3 lessons in video from science, hip-hop, and politics

When I first started ScienceByDesign, I decided that I wouldn’t talk politics. This decision didn’t come naturally. I study policy as a scientist, and I talk about policy as a communicator, so it felt odd to eschew policy as a business. But it didn’t fit our mission. The purpose of ScienceByDesign is to help scientists get their message out, not take political stances.

With that in mind, it might seem odd that I’m posting 3 videos about 3 politically charged topics: soda taxes, drug wars, and climate change. Especially when the videos were made by people all over the political spectrum. However, each video is a great lesson in science communication, either through its content or as an example of how video can be effective.

Video #1 summarizes a study on soda taxes that was published on Tuesday. (The study can be found here and a summary of it can be found here.) 

The simplicity of the video belies what a complex, gargantuan study this was. Though published as a single paper, it was really 4 papers rolled into 1. Remarkably, the research team boiled all the results into this video that was short, easy to digest, and (heaven forbid) fun to watch!  

Video summaries of research are not new; it’s relatively common now for academic journals to ask authors to record video abstracts. But have you ever watched one of these video abstracts?? Many authors look like they’d rather be stabbing themselves in the eyeball with a fork. Simple animated videos like this would be a more useful sidekick to a lot of research.


Video #2 is more advanced in technique, from a guy who knows something about art: Jay Z.

It was a commentary on the war on drugs, published on the New York Times op-ed video page in September 2016. The video is educational, backed by data and science, but here's the key - it doesn’t throw data in your face. It uses data to tell a clear story in a creative, visual, compelling way. The video might rub some people the wrong way, but so what?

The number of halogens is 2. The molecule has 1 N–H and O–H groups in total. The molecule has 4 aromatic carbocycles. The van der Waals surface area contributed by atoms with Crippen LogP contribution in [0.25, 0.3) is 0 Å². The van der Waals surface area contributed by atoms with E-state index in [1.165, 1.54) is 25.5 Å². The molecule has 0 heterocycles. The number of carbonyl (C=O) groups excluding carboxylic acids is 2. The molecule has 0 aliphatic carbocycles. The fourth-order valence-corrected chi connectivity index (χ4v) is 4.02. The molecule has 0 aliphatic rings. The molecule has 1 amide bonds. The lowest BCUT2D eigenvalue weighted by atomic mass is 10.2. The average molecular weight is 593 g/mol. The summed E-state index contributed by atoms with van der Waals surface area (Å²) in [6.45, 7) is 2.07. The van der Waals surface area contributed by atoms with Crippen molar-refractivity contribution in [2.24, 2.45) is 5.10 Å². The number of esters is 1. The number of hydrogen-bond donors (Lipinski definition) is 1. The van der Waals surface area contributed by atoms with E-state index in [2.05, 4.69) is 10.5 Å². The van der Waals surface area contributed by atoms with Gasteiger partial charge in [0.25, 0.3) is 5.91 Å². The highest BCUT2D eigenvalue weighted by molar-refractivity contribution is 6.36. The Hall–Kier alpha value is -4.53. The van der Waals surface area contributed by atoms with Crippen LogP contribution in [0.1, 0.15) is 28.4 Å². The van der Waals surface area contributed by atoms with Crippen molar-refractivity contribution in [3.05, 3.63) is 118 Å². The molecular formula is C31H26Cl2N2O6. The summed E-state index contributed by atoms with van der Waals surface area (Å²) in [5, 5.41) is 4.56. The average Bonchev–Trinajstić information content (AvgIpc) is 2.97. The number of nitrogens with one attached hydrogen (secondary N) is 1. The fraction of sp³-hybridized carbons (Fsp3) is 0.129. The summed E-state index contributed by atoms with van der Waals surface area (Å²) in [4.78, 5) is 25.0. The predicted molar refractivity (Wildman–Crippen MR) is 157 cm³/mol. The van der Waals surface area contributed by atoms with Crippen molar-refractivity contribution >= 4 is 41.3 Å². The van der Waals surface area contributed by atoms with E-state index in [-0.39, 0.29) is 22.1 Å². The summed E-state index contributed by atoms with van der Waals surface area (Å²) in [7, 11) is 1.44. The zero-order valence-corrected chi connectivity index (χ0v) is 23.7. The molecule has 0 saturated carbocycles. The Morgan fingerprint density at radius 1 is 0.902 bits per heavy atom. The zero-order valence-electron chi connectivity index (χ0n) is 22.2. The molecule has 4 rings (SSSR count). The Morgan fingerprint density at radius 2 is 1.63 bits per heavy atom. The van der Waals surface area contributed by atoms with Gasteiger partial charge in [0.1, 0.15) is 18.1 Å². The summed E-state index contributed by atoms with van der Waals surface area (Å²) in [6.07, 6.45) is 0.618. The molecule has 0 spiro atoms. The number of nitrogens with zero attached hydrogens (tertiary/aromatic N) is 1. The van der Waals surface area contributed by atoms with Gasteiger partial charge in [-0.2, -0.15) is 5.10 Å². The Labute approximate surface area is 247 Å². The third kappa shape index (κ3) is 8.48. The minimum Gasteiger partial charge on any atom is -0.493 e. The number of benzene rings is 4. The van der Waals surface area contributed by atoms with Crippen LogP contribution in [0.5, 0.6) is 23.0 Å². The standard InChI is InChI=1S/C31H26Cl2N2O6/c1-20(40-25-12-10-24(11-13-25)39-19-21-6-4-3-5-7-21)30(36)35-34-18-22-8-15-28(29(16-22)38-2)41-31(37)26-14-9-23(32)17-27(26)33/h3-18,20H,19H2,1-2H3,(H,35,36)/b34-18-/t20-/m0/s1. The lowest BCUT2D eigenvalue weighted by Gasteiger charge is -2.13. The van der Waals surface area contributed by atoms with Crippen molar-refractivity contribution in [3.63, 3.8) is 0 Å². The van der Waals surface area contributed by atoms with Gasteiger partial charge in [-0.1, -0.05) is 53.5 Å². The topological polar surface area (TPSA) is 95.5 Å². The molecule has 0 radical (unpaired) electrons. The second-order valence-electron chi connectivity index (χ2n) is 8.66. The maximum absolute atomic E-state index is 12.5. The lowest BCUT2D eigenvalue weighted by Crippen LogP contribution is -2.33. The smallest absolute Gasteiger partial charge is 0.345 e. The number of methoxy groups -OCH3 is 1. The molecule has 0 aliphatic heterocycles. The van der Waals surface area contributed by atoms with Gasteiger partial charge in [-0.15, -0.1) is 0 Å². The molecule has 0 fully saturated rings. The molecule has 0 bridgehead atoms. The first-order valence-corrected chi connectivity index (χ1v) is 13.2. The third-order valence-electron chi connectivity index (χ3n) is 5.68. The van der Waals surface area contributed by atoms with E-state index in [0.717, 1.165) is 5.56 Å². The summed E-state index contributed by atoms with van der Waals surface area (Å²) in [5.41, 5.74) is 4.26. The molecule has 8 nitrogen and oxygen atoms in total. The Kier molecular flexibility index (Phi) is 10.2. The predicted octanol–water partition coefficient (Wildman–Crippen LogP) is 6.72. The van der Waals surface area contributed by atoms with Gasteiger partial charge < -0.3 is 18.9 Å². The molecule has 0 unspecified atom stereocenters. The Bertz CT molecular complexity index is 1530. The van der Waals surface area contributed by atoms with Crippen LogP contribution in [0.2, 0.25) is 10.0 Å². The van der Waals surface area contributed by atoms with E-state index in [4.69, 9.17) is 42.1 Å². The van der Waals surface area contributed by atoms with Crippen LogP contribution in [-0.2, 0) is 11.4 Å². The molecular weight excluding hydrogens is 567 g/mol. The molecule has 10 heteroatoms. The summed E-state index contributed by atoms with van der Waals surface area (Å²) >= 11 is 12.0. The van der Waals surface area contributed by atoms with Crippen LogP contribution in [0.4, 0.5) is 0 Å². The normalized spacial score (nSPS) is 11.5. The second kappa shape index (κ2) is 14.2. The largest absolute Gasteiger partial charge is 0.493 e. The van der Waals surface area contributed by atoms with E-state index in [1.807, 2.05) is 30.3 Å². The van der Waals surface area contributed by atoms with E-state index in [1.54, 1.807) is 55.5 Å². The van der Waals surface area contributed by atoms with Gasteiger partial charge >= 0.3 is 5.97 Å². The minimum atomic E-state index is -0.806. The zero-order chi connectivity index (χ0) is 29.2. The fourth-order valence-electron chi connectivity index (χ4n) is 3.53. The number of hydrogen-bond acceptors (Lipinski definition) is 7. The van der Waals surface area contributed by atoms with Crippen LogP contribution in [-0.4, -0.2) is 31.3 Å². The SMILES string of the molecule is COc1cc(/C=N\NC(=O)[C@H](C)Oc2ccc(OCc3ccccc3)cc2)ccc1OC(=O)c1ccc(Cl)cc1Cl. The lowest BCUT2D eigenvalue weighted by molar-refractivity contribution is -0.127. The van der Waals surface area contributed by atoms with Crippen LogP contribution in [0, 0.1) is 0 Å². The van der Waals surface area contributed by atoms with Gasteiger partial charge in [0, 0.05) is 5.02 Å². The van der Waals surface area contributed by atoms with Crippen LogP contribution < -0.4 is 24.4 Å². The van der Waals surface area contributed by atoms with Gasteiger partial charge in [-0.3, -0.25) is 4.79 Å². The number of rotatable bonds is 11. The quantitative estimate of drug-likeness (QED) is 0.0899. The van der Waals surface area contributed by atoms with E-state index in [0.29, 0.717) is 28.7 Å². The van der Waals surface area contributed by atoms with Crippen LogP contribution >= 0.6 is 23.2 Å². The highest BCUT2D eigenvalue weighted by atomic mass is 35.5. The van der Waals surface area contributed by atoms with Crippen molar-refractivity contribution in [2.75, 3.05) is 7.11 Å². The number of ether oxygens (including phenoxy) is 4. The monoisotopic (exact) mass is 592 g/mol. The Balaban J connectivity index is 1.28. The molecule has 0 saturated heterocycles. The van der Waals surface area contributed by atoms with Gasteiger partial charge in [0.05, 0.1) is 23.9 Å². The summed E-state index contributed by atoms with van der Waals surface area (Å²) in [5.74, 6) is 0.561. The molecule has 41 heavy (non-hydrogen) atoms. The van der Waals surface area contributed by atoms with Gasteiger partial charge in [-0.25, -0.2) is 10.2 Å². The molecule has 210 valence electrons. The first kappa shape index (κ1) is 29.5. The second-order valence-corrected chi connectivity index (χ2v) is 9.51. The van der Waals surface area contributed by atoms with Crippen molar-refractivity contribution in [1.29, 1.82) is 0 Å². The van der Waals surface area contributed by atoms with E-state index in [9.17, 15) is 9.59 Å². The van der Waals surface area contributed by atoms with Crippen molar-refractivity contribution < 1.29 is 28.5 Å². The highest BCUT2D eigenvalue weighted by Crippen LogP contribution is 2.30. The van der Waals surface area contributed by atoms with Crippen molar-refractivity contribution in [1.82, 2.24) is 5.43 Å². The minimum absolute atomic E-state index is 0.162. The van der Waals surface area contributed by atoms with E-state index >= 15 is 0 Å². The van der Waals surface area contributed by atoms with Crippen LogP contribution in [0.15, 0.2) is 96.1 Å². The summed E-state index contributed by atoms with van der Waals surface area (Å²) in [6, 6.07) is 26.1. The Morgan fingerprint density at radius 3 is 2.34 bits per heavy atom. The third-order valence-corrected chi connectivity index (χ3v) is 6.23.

That’s how you get people talking - often an important goal.

Video #3 might be my favorite of all. A far cry from Jay-Z, it stars one of the co-founders of the Tea Party movement, Debbie Dooley, discussing how to talk to conservatives about climate change. It was published on Vox on Tuesday.

Her basic point – know your audience – is one of the most fundamental ideas to science communication. Again, throwing data points at people never works. Speak to your audience in their language about things they value.

In my area of research, obesity, experts have learned the same thing. If you talk about obesity as a public health issue, it doesn't resonate with people. But similar to what Dooley says about climate change, conservatives listen if you talk about obesity as a national security issue. Research has shown that if obesity is framed as a military issue, then it makes conservatives more supportive of policy to address obesity.

No matter where you stand on soda taxes, the war on drugs, or climate change, these videos show how science can and should be communicated. And as social media continues to evolve to focus more on video, it’s going to be a critical tool for scientists to adopt.